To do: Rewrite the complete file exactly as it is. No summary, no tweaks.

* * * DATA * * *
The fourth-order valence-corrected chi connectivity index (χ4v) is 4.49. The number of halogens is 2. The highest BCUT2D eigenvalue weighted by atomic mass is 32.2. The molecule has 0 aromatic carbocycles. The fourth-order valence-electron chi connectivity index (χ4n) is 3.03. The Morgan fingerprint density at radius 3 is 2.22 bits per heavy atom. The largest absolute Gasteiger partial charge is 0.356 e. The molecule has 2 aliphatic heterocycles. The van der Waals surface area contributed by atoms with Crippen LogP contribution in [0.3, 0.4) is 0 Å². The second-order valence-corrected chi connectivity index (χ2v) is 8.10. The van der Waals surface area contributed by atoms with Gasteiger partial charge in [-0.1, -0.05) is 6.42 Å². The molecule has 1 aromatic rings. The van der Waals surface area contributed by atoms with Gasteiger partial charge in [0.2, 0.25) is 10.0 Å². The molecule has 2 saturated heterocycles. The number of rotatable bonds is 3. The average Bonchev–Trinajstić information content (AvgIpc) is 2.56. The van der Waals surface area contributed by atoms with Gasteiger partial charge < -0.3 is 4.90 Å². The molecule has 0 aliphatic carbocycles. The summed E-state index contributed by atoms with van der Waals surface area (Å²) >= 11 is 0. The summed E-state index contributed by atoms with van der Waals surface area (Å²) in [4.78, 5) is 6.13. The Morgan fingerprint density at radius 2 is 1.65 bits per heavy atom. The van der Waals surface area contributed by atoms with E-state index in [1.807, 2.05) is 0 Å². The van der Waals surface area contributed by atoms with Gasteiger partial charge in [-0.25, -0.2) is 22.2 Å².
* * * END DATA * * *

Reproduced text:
The fourth-order valence-corrected chi connectivity index (χ4v) is 4.49. The number of halogens is 2. The highest BCUT2D eigenvalue weighted by atomic mass is 32.2. The molecule has 0 aromatic carbocycles. The fourth-order valence-electron chi connectivity index (χ4n) is 3.03. The Morgan fingerprint density at radius 3 is 2.22 bits per heavy atom. The largest absolute Gasteiger partial charge is 0.356 e. The molecule has 2 aliphatic heterocycles. The van der Waals surface area contributed by atoms with Crippen LogP contribution in [0.3, 0.4) is 0 Å². The second-order valence-corrected chi connectivity index (χ2v) is 8.10. The van der Waals surface area contributed by atoms with Gasteiger partial charge in [-0.1, -0.05) is 6.42 Å². The molecule has 1 aromatic rings. The van der Waals surface area contributed by atoms with Gasteiger partial charge in [0.2, 0.25) is 10.0 Å². The molecule has 2 saturated heterocycles. The number of rotatable bonds is 3. The average Bonchev–Trinajstić information content (AvgIpc) is 2.56. The van der Waals surface area contributed by atoms with Gasteiger partial charge < -0.3 is 4.90 Å². The molecule has 0 aliphatic carbocycles. The summed E-state index contributed by atoms with van der Waals surface area (Å²) >= 11 is 0. The summed E-state index contributed by atoms with van der Waals surface area (Å²) in [4.78, 5) is 6.13. The Morgan fingerprint density at radius 2 is 1.65 bits per heavy atom. The van der Waals surface area contributed by atoms with E-state index in [1.807, 2.05) is 0 Å². The van der Waals surface area contributed by atoms with Gasteiger partial charge in [-0.25, -0.2) is 22.2 Å².